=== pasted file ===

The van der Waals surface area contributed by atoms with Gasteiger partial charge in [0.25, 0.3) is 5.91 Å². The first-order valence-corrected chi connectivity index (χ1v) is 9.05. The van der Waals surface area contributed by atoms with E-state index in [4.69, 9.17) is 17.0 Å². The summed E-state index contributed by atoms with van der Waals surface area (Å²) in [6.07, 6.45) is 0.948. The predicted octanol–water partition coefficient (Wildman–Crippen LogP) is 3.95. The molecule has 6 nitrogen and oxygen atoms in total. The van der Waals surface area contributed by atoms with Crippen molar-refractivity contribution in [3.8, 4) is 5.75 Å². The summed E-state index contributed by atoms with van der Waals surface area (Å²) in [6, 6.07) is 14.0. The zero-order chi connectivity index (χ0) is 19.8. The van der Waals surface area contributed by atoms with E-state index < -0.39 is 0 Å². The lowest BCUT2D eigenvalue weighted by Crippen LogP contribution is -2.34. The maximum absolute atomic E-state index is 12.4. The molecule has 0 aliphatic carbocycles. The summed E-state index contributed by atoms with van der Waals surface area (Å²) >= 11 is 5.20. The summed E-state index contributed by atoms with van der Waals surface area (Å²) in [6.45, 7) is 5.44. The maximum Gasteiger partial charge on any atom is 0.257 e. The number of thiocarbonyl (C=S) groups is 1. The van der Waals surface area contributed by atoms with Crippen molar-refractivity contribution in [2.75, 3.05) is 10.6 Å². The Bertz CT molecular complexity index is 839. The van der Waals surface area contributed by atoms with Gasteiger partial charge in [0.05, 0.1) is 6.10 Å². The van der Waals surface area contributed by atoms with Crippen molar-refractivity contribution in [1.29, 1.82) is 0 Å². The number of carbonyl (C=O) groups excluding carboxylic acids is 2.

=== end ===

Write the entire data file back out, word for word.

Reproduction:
The van der Waals surface area contributed by atoms with Gasteiger partial charge in [0.25, 0.3) is 5.91 Å². The first-order valence-corrected chi connectivity index (χ1v) is 9.05. The van der Waals surface area contributed by atoms with E-state index in [4.69, 9.17) is 17.0 Å². The summed E-state index contributed by atoms with van der Waals surface area (Å²) in [6.07, 6.45) is 0.948. The predicted octanol–water partition coefficient (Wildman–Crippen LogP) is 3.95. The molecule has 6 nitrogen and oxygen atoms in total. The van der Waals surface area contributed by atoms with Crippen molar-refractivity contribution in [3.8, 4) is 5.75 Å². The summed E-state index contributed by atoms with van der Waals surface area (Å²) in [6, 6.07) is 14.0. The zero-order chi connectivity index (χ0) is 19.8. The van der Waals surface area contributed by atoms with E-state index < -0.39 is 0 Å². The lowest BCUT2D eigenvalue weighted by Crippen LogP contribution is -2.34. The maximum absolute atomic E-state index is 12.4. The molecule has 0 aliphatic carbocycles. The summed E-state index contributed by atoms with van der Waals surface area (Å²) >= 11 is 5.20. The summed E-state index contributed by atoms with van der Waals surface area (Å²) in [6.45, 7) is 5.44. The maximum Gasteiger partial charge on any atom is 0.257 e. The number of thiocarbonyl (C=S) groups is 1. The van der Waals surface area contributed by atoms with Crippen molar-refractivity contribution in [2.75, 3.05) is 10.6 Å². The Bertz CT molecular complexity index is 839. The van der Waals surface area contributed by atoms with Gasteiger partial charge in [0.05, 0.1) is 6.10 Å². The van der Waals surface area contributed by atoms with Crippen molar-refractivity contribution in [1.29, 1.82) is 0 Å². The number of carbonyl (C=O) groups excluding carboxylic acids is 2.